As a follow-up from my last article - where I shared thoughts on one of the key differentiators for the businesses of tomorrow being the ability for people to make data-driven decisions within an environment of emerging, fast-paced transformation - this month I dig a little deeper into how sensing your market and making sense of your data are crucial in remaining a competitive and viable business, enabling you to continuously change faster than the competition.
How I learned to lead a creative force within.
Digital evolution is an ongoing journey for every business.
Gone are the days of saying that you have ‘done’ digital after a major technology overhaul. Instead, it is an evolution to transition and optimise your business continually. Even digitally native companies know that they have to innovate and stay ahead of the game because of growing disruption and rapid technological change.
Most digital transformation strategies are neither strategic nor transformational.
Michael Porter, the famous Harvard Strategy Professor said “If we’re satisfied with vague strengths and weakness lists, we’re not thinking very clearly about strategy”. “There’s a distinction between operational effectiveness and strategic positioning”.
“Should we be on the cloud or have our own servers? That’s an operational effectiveness question. What we understand is that operational effectiveness is not strategy”.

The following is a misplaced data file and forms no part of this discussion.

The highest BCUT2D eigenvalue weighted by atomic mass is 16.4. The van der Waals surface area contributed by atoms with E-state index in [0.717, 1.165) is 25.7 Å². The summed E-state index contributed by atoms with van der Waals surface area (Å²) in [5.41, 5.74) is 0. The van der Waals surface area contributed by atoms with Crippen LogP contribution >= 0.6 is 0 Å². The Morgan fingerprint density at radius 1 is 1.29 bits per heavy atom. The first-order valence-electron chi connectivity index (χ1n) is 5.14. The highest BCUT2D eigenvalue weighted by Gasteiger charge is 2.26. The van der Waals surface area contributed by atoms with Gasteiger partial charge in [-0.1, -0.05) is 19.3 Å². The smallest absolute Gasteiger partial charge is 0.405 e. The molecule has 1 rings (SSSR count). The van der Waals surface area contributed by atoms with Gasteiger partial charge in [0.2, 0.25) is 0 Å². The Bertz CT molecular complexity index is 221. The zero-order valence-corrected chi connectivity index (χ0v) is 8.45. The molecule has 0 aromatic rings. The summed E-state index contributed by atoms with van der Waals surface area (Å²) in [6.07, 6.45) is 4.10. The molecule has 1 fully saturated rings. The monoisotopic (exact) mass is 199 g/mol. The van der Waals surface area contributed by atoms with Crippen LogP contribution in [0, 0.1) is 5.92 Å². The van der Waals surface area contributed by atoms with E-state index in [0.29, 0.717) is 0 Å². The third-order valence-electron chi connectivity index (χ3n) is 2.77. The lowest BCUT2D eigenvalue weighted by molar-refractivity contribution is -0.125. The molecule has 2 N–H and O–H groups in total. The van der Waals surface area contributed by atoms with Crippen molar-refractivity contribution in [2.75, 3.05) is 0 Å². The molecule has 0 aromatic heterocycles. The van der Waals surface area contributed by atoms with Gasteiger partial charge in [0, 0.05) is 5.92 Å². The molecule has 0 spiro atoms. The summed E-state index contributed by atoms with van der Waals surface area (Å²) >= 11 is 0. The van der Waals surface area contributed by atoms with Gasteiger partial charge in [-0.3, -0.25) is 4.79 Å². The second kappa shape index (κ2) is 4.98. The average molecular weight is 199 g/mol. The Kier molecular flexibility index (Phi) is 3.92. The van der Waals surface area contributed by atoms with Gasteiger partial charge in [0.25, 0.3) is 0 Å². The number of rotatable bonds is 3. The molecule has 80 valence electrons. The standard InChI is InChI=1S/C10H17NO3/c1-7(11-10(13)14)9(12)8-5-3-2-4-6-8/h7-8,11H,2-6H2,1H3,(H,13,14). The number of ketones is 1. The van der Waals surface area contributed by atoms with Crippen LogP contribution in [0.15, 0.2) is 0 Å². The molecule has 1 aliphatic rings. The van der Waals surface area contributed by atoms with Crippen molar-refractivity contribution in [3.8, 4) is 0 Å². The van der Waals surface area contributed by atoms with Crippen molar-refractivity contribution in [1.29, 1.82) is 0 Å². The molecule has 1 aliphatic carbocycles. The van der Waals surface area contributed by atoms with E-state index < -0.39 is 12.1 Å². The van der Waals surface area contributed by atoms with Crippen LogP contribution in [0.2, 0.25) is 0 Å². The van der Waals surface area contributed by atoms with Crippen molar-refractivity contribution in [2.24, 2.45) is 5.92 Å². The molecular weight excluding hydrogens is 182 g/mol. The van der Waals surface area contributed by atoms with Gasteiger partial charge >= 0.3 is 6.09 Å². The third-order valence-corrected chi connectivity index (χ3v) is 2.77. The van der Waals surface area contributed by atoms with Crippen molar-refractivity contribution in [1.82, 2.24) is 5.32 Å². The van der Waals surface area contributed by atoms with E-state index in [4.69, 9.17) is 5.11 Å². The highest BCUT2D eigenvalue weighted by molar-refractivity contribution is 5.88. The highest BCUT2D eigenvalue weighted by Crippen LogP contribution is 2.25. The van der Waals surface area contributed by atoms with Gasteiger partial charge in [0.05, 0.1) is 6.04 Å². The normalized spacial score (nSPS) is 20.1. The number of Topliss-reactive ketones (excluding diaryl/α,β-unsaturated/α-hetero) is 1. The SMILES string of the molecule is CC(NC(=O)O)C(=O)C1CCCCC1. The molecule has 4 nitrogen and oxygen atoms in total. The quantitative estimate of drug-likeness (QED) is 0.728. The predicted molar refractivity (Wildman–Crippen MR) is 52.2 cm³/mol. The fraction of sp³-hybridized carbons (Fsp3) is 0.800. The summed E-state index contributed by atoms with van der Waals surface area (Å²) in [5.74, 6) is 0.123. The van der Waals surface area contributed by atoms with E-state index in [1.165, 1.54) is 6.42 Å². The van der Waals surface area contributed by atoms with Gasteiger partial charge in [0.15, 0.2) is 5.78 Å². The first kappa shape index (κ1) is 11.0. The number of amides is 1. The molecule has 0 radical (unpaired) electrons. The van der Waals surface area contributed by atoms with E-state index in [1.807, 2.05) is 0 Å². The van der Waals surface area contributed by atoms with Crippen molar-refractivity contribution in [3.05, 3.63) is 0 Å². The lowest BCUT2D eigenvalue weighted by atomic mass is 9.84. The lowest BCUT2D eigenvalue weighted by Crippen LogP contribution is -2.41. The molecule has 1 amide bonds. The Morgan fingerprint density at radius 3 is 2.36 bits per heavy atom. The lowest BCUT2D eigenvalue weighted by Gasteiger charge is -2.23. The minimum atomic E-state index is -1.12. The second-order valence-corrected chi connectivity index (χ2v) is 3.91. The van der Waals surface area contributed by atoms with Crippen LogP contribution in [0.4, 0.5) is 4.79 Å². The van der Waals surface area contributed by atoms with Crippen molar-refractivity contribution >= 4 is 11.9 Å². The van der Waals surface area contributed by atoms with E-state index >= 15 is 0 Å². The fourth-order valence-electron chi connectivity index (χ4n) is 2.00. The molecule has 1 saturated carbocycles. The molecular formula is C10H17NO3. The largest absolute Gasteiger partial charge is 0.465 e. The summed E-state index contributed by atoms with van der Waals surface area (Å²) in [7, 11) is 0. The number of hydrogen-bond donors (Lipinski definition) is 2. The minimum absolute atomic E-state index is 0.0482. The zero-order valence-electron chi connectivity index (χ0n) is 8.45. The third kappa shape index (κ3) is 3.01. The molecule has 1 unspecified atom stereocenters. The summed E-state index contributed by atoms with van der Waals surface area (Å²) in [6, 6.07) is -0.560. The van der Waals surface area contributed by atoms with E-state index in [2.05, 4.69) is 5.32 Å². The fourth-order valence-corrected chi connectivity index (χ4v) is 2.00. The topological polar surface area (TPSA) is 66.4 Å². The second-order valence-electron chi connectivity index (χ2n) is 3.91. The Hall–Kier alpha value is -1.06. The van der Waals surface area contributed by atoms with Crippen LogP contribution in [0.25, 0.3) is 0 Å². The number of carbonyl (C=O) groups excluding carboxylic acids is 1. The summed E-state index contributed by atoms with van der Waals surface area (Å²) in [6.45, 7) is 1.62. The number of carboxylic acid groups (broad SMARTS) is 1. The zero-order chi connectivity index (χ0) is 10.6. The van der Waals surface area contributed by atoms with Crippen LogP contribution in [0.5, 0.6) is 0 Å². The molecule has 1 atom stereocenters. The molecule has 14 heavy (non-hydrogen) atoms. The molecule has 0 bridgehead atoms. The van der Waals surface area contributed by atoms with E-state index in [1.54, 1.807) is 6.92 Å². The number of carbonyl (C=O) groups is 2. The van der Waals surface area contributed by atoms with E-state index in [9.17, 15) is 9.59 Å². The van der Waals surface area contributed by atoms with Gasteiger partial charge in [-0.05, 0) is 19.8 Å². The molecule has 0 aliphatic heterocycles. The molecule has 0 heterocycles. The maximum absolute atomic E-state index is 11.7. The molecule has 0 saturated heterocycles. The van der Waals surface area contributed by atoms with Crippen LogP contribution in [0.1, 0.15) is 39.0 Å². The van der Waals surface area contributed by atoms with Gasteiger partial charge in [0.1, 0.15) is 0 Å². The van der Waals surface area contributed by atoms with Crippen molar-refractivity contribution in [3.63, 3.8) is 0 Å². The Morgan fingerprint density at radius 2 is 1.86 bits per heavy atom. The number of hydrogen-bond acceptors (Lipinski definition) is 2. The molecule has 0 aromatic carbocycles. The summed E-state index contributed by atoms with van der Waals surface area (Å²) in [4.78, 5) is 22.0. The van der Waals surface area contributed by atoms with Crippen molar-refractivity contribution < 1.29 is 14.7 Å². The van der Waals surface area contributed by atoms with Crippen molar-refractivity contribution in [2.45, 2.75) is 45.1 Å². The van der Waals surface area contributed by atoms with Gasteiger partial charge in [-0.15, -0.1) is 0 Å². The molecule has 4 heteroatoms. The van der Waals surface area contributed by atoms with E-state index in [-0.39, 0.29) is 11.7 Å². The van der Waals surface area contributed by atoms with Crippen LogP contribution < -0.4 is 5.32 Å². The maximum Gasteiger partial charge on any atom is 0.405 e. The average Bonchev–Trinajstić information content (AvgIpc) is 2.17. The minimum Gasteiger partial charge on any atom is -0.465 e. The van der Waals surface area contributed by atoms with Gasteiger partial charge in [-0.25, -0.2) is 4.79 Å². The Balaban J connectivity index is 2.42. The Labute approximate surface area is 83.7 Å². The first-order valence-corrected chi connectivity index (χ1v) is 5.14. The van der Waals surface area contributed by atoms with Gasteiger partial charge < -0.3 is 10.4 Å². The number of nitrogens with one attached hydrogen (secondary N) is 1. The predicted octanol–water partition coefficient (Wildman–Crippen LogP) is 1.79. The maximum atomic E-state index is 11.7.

Digital transformation starts with a change in mindset. How much time and resource should an organisation commit to making that mind shift?
It’s said that “strategy is where we create our competitive advantage”. How much money, how much time and how many people are dedicated to finding a new competitive advantage?
“Culture eats strategy for breakfast” according to Peter Drucker. How much of your business resource is invested in changing that culture?
In the 5 Change Blocks of Digital Transformation, we highlight the ‘process of innovation’ as a key element. But what do we mean by “innovation”?
Employee silence occurs when employees make conscious decisions to not provide information, opinions and feedback, raise issues or make suggestions. It can occur for a number of reasons, such as a belief that providing an idea or feedback is futile as it will be ignored, or a fear that expressing a view differing from that of colleagues or management risks professional relationships, job opportunities and security.
On the 9th of June, The Business Transformation Network held a VIP event on Delivering Customer Centric Continuous Improvement, which was attended by Director level transformation professionals from a number of FTSE organisations and alike.
Below are some of the key thoughts and notes from the evenings’ event, which will give you an insight into the discussion points:
A big thank you to Russ Miles who hosted our most recent TTN event, 'Business Innovation in Conjunction with New Technologies'. It was a great evening that raised lots of thought provoking discussion. See below for a brief summary of the points covered.